From Grant Wood to Grandma Moses, Great Artists Portrayed Steam Threshing Era

Regionalist painters like Thomas Hart Benton portrayed art of the harvest

| Winter 2007

Paintings of farm engines explore dynamic change in the heartland of America with brush and color, as potent testaments to the power of the steam engine upon a canvas that is America. Various artists – Grant Wood, Thomas Hart Benton and Grandma Moses among them – personally witnessed the steam revolution in farming communities where work was accomplished communally with the might of steam threshing engines. These artists lived before, during and after the proliferation of the steam engine. And because they were born into or experienced life in rural villages, they were ideally positioned to interpret the impact of steam threshing machines.

Their art is often referred to as Regionalist; it is alternately praised and scorned as the values of Americans wax and wane between those of a global America obsessed with pop culture, and those who appreciate health, home and the hard work that provides a sense of self-worth and community. Michael Hall, author of Picturing Myth and Meaning for a Culture of Change, describes regionalists as “painters committed to an idea of American art as figurative/narrative/landscape expression fully pluralistic, democratic and populist in outlook.” The essence of the populist outlook Hall refers to is of working men and women who harnessed the power of the steam engine in a collaborative effort to work their farms for the sake of achieving modest prosperity. Their endeavors are depicted by Thomas Hart Benton, Lavern Kammerude, Grandma Moses and Grant Wood through colorful, passionate paintings that capture the impact of steam threshing power on their lives.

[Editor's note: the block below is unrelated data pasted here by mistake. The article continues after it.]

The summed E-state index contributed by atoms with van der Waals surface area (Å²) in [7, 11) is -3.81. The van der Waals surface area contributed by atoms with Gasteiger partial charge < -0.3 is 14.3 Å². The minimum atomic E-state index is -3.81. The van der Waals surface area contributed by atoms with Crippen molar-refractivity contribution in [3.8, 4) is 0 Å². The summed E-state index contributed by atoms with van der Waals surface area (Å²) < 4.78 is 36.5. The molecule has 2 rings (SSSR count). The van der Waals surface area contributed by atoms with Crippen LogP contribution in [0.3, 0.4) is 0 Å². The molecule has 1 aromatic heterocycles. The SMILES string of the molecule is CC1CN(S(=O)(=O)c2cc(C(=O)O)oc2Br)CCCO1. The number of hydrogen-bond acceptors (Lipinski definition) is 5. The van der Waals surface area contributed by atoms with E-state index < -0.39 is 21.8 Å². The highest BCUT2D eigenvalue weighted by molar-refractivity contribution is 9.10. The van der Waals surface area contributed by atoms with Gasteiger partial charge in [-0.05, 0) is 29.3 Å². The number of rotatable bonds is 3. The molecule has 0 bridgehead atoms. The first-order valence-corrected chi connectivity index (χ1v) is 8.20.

Thomas Hart Benton

Thomas Hart Benton (1889-1975) is renowned for his ability to present the labors of the common man, a fact that is evident in his painting Threshing Wheat. In this painting, Benton juxtaposes the machine and the horse in a harvest scene: The golden wheat, blue sky and white mountains of fair clouds frame the labors of men while the black smoke that billows from the threshing machine snakes across the horizon. Light and darkness convey a poetic dichotomy of the revolution that is the machine. The painting dramatizes the social and environmental changes Benton perceived, and contains cultural commentary typical of his works.

A native of Missouri, Benton studied and traveled extensively, producing canvases labeled Modernist until he returned to his roots to provide artistic studies of the social contexts of America. He shared his passion for exploring the American experience through varied historical presentations, and he shared his vision of capturing that history with other artists.

Grant Wood

Grant Wood (1891-1942) studied art with Benton at the Art Institute of Chicago. Wood was a focused artisan who witnessed the steam era’s peak and descent, and, to the nation’s benefit, he was born with an inclination for drawing. He grew up in Iowa, where he spent most of his life and gained an accurate historical background for his paintings. He spent his life developing his artistic career through varied pursuits that honed his talent for capturing life in rural Iowa, including the steam threshing era.

The three-panel oil painting Dinner for Threshers presents the real life of threshers returning from the fields, followed by wagons hauling the bundles of grain to be threshed. The painting was completed in 1934 and appears to depict a scene from the year after his birth: 1892 is painted on the barn.